Battle rages for Libya’s capital, airport bombed

Local militiamen, belonging to a group opposed to Libyan strongman Khalifa Haftar, on April 5, 2019. (AFP)
Updated 09 April 2019
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Battle rages for Libya’s capital, airport bombed

  • Libyan authorities closed the only functioning airport in the capital Tripoli after an air strike
  • 2,800 people have been displaced by clashes around the Libyan capital, but in some areas civilians are trapped

TRIPOLI/BENGHAZI: A warplane attacked Tripoli’s only functioning airport on Monday as eastern forces advancing on Libya’s capital disregarded global appeals for a truce in the latest of a cycle of warfare since Muammar Qaddafi’s fall in 2011.

The fighting threatens to disrupt oil supplies, fuel migration to Europe and wreck UN plans for an election to end rivalries between parallel administrations in east and west. Casualties are mounting.

The eastern Libyan National Army (LNA) forces of Khalifa Haftar — a former general in Qaddafi’s army — said 19 of its soldiers had died in recent days as they closed in on the internationally recognized government in Tripoli.

A spokesman for the Tripoli-based Health Ministry said fighting in the south of the capital had killed at least 25 people, including fighters and civilians, and wounded 80.

The UN said 2,800 people had been displaced by clashes and many more could flee, though some were trapped.

“The United Nations continues to call for a temporary humanitarian truce to allow for the provision of emergency services and the voluntary passage of civilians, including those wounded, from areas of conflict,” it said in a statement.

UN envoy Ghassan Salame met Serraj in his office in Tripoli on Monday to discuss “this critical and difficult juncture,” the world body’s Libya mission said.

The violence has jeopardized a UN plan for an April 14-16 conference to plan elections and end anarchy that has prevailed since the Western-backed toppling of Qaddafi eight years ago.

The UN refugee agency expressed anxiety about thousands caught in cross-fire and detention centers in conflict zones in a “rapidly deteriorating humanitarian situation.”

As well as the United Nations, the European Union, United States and G7 bloc have all urged a cease-fire and called on all parties in Libya to stop military escalation and return to the negotiating table, voicing support for the efforts of the UN envoy.

But that seemed to fall on deaf ears. Matiga airport, in an eastern suburb, said it was bombed and a resident confirmed the attack. No more details were immediately available.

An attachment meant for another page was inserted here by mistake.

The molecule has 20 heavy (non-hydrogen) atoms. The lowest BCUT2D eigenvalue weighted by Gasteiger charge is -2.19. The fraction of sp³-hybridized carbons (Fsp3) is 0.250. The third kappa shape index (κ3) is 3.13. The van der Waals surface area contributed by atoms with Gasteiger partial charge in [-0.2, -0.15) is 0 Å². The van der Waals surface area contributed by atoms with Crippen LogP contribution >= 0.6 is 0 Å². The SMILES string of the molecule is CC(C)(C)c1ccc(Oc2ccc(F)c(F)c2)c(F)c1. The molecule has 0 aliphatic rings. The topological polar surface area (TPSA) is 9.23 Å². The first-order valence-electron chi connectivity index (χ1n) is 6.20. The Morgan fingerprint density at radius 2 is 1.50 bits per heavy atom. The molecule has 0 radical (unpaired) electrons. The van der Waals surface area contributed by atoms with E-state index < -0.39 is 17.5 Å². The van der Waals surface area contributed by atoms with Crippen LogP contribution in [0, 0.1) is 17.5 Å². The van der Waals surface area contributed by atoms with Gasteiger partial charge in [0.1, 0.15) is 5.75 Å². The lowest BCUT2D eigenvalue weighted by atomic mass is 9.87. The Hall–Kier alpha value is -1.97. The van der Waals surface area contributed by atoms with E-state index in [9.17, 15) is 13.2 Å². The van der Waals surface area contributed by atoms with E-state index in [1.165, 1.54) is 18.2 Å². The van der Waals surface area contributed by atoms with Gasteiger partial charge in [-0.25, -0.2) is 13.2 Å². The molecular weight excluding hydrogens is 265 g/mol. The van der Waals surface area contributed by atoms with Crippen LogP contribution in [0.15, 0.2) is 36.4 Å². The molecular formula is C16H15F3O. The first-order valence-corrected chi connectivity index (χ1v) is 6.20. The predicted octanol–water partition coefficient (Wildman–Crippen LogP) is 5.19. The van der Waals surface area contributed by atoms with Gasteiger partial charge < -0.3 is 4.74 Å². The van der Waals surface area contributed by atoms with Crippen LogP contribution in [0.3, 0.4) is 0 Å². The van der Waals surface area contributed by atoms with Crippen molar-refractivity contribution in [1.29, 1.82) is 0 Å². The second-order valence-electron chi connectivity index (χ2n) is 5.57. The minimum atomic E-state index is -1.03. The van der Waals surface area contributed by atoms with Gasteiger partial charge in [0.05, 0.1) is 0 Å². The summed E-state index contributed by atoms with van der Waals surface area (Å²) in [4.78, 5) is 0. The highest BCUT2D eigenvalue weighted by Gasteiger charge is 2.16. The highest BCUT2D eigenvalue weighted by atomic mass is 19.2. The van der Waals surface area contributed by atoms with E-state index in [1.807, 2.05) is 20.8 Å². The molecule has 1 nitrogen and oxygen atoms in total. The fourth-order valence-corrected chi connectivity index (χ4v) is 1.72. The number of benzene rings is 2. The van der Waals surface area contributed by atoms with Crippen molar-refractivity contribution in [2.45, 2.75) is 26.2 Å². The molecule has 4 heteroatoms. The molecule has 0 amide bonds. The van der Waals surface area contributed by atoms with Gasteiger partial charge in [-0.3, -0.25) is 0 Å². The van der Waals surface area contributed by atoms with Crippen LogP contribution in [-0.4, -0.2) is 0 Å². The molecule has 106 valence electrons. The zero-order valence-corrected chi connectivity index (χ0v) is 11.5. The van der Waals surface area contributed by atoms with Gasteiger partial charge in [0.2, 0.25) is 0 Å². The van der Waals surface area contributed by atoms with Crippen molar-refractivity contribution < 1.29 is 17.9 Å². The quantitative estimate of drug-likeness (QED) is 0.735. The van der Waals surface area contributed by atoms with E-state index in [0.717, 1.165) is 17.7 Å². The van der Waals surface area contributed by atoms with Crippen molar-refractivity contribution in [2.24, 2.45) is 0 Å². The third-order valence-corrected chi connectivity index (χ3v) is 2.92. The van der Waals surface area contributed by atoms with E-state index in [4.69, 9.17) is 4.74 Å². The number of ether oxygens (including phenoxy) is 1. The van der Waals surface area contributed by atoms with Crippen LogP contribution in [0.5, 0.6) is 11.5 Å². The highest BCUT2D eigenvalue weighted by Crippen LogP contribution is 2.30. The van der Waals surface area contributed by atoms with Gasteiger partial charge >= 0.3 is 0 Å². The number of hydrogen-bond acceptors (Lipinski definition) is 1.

Haftar’s LNA, which backs the eastern administration in Benghazi, took the oil-rich south of Libya earlier this year before advancing fast through largely unpopulated desert regions toward the coastal capital.

Seizing Tripoli, however, is a much bigger challenge for the LNA. It has conducted air strikes on the south of the city as it seeks to advance along a road toward the center from a disused former international airport.

However, the government of Prime Minister Fayez Al-Serraj, 59, is seeking to block the LNA with the help of allied armed groups who have rushed to Tripoli from nearby Misrata port in pickup trucks fitted with machine guns.

A Reuters correspondent in the city center could hear gunfire in the distance southwards.

Serraj who comes from a wealthy business family, has run Tripoli since 2016 as part of a UN-brokered deal boycotted by Haftar. His Tripoli government has reported 11 deaths in the last few days, without saying on which side.
Since NATO-backed rebels ousted Qaddafi, Libya has been a transit point for hundreds of thousands of migrants trekking across the Sahara in hope of reaching Europe across the sea.

Daesh staged some high profile attacks in Tripoli last year, but the militant group has largely retreated to the desert of southern Libya since the loss of its former stronghold in Sirte late in 2016.

France’s stance has created tensions with Italy, which has sought a leading role to end the turmoil in its former colony that has played into the hands of militants and smugglers.


Libyan government boasts of new weapons despite arms embargo

Updated 48 min 49 sec ago
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Libyan government boasts of new weapons despite arms embargo